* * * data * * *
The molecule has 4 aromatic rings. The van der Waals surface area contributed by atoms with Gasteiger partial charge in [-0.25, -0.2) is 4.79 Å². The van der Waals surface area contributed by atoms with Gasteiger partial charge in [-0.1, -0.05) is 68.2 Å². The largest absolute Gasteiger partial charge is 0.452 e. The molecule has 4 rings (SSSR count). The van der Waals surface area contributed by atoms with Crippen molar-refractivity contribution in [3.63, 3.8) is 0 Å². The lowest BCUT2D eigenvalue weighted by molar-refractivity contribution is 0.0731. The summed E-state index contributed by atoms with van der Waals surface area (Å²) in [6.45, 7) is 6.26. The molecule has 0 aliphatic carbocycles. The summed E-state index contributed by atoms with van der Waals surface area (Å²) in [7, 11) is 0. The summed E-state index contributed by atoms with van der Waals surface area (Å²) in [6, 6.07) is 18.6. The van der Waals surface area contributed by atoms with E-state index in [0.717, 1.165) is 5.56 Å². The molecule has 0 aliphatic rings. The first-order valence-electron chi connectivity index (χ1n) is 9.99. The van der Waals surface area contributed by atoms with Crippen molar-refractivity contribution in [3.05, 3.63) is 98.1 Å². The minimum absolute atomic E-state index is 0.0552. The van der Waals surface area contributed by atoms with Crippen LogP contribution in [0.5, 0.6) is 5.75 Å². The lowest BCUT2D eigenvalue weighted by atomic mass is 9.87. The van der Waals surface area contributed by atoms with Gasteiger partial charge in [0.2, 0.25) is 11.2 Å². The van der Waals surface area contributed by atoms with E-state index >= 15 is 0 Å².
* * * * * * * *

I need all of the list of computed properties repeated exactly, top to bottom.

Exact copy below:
The molecule has 4 aromatic rings. The van der Waals surface area contributed by atoms with Gasteiger partial charge in [-0.25, -0.2) is 4.79 Å². The van der Waals surface area contributed by atoms with Gasteiger partial charge in [-0.1, -0.05) is 68.2 Å². The largest absolute Gasteiger partial charge is 0.452 e. The molecule has 4 rings (SSSR count). The van der Waals surface area contributed by atoms with Crippen molar-refractivity contribution in [3.63, 3.8) is 0 Å². The lowest BCUT2D eigenvalue weighted by molar-refractivity contribution is 0.0731. The summed E-state index contributed by atoms with van der Waals surface area (Å²) in [6.45, 7) is 6.26. The molecule has 0 aliphatic carbocycles. The summed E-state index contributed by atoms with van der Waals surface area (Å²) in [7, 11) is 0. The summed E-state index contributed by atoms with van der Waals surface area (Å²) in [6, 6.07) is 18.6. The van der Waals surface area contributed by atoms with E-state index in [0.717, 1.165) is 5.56 Å². The molecule has 0 aliphatic rings. The first-order valence-electron chi connectivity index (χ1n) is 9.99. The van der Waals surface area contributed by atoms with Crippen molar-refractivity contribution in [3.05, 3.63) is 98.1 Å². The minimum absolute atomic E-state index is 0.0552. The van der Waals surface area contributed by atoms with Crippen LogP contribution in [0.5, 0.6) is 5.75 Å². The lowest BCUT2D eigenvalue weighted by atomic mass is 9.87. The van der Waals surface area contributed by atoms with Gasteiger partial charge in [0.2, 0.25) is 11.2 Å². The van der Waals surface area contributed by atoms with E-state index >= 15 is 0 Å².